Esfand (or incense) is a combination of spices and herbs that symbolize the unwelcoming of negative energy. Burning esfand is an important part of the Iranian culture that's meant to deter the 'evil eye' from causing any harm, particularly as one is about to embark on a new journey or milestone. At a Persian wedding, the esfand is burned just as the bride walks down the aisle. "As the flower girls are spearing the aisle with petals, someone from my team is lighting up the incense," explains Enayati. "After we walk around the bride a few times holding the esfand, we are to bring the bride out to get married."
A traditional Persian wedding procession includes the officiant, bridesmaids, groomsmen, siblings, parents, ring bearer, flower girls, bride, and groom. "Modern traditions have transformed the old-fashioned wedding aisle," notes Enayati. "It has become customary for the bridal party to dance rather than walk down the aisle."
After all of the bridesmaids and groomsmen dance down the aisle, the groom’s parents walk halfway down the aisle and await their son’s arrival. The groom then greets his parents who guide their son to the sofreh. Next, the bride’s parents walk halfway down the aisle, with the flower girls following. Just before the bride is about to walk down the aisle, all guests rise from their seats. When the bride reaches her parents in the middle of the aisle, she first turns to her mother who lifts the veil and hugs her. The bride then turns to her father for an embrace, and he then pulls her veil back down.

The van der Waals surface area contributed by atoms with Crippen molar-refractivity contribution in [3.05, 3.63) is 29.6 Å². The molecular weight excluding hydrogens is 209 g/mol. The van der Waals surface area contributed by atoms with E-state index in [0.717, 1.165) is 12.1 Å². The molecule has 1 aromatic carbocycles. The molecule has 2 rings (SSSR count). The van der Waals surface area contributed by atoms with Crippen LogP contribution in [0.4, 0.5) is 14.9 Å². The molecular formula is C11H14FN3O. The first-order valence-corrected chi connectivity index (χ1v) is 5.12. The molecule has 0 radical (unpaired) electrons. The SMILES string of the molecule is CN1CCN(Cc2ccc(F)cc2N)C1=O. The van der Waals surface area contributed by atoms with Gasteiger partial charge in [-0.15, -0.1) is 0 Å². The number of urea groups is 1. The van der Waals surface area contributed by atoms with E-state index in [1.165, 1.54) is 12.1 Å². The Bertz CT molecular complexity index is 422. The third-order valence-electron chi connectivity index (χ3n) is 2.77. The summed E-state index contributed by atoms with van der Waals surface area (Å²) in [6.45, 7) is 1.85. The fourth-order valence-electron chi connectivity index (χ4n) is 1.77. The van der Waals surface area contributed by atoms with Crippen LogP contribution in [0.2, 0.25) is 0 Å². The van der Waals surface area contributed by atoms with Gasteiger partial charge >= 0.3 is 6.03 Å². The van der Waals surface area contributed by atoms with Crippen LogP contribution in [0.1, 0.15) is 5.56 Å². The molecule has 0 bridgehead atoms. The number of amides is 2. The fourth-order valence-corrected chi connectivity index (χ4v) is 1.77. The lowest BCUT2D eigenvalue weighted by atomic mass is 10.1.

It is at this time the groom meets the bride and her parents in the center of the aisle. The groom pays his respects to the bride’s parents by hugging and kissing them, and the father of the bride proceeds to place the bride's hand into the groom’s hand—this symbolizes the father giving away his daughter. The bride’s parents leave the center of the aisle where the bride and groom have their last few moments together before walking to the sofreh.
Canopies have served as a long-standing wedding tradition for Jewish as well as traditional Persian weddings. "In Judaism, a canopy held up at four sides is called a chuppah and is what the couple stands under as the officiant carries out the wedding ceremony," says Enayati. "In traditional Persian weddings, the canopy symbolizes unity and is customarily held by four females in the family who are close to the couple." Many couples of today are taking a modern approach and extravagantly designing their wedding canopies with luscious flowers and designs.